starlite cinema series

well, that was pretty fun. we just had our inaugural installment of the starlite cinema series with the help of our fine friends at the annie street arts collective.

we talked a little film noir, watched a couple of short subjects from the crime does not pay series, circa 1941 followed by edgar g. ulmer's detour (1945) out under the stars on what turned out to be a pretty fine central texas evening.

the world of film noir, especially detour, is kind of a bleak way to kick off a series but it seemed to go over very well. i think i was the only person in attendance who had seen it before so i am grateful to everyone who came for having faith in the notion that i would show them something worth their time. my friend mary's response was the best kind of compliment i could receive - a sincere thanks followed by "i probably would never have seen that if you hadn't shown it to us". that means an awful lot to me. a heartfelt thank you to everyone who came out.

our next installment - starlite cinema series: outside in - is slated for saturday, 6.26.10 at 9 p.m. i will be screening a pair of documentaries that focus on art taking place decidedly outside of the mainstream.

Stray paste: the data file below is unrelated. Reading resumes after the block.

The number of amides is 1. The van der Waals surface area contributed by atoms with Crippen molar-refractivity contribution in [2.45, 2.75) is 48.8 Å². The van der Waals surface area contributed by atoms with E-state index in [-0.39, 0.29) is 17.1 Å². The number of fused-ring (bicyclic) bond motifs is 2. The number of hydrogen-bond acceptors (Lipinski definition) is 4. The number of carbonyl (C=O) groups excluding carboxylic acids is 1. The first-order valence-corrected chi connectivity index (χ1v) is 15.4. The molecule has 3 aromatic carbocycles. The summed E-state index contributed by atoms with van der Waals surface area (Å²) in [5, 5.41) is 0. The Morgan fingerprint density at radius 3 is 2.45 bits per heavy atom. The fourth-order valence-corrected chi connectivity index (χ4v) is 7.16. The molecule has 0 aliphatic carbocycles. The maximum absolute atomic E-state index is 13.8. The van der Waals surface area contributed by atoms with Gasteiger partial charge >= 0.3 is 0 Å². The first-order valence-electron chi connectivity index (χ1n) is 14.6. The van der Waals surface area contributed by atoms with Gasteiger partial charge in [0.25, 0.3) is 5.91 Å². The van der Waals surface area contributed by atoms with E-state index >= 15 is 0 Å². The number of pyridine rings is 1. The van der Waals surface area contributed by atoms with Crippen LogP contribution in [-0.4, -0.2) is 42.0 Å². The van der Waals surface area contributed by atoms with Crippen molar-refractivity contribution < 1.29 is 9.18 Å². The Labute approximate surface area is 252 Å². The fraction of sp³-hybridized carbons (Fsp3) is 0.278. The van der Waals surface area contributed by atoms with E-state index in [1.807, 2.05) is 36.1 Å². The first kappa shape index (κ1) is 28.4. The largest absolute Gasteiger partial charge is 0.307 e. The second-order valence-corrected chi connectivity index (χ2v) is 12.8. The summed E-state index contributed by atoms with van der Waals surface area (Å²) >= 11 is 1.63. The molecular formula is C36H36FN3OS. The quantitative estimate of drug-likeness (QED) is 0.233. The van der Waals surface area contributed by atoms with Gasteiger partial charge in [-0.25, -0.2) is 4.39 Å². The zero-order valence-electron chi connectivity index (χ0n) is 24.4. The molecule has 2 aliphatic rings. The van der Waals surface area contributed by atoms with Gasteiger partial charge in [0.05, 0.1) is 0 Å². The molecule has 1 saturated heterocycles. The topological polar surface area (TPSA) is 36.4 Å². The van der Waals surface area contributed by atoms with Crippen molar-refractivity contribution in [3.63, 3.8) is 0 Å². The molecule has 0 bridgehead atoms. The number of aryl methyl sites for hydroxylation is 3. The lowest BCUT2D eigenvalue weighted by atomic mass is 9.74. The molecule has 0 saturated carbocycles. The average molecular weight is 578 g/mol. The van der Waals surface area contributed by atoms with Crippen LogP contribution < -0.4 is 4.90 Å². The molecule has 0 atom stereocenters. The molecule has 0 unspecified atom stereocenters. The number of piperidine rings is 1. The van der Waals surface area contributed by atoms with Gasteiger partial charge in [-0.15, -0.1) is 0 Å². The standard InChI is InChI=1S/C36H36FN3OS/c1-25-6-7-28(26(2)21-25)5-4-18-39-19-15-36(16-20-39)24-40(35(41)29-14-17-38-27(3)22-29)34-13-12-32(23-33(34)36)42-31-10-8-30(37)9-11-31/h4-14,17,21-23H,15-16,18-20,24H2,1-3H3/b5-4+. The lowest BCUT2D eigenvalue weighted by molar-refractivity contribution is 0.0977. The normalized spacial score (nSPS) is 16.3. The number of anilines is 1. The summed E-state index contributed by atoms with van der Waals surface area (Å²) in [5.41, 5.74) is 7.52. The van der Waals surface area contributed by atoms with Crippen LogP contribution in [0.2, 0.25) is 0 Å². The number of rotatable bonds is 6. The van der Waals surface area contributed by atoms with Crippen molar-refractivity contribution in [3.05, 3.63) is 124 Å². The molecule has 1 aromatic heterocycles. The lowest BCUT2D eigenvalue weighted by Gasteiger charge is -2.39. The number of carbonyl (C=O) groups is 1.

first up is off the charts: the song-poem story (2003). i am sure at one time or another you have all seen ads similar to these in the back of tabloids, comic books, et cetera. these are the pop music equivalent of who's who among american high school students. i cannot do justice to the artists whose submissions include now legendary titles like "do you know the difference between big wood and brush?" and "human breakdown of absurdity". instead, let me introduce you to caglar juan singletary.

i will be following that with monster road (2004), brett ingram's fascinating portrait of legendary underground animator bruce bickford. once a collaborator of frank zappa's, he has continually been laboring away for the last several decades building and rebuilding little universes in a sort of self-imposed commercial exile. here's a trailer so you can get an idea of what he does:

it's going to be a fine evening. come spend it with us if you get the chance.

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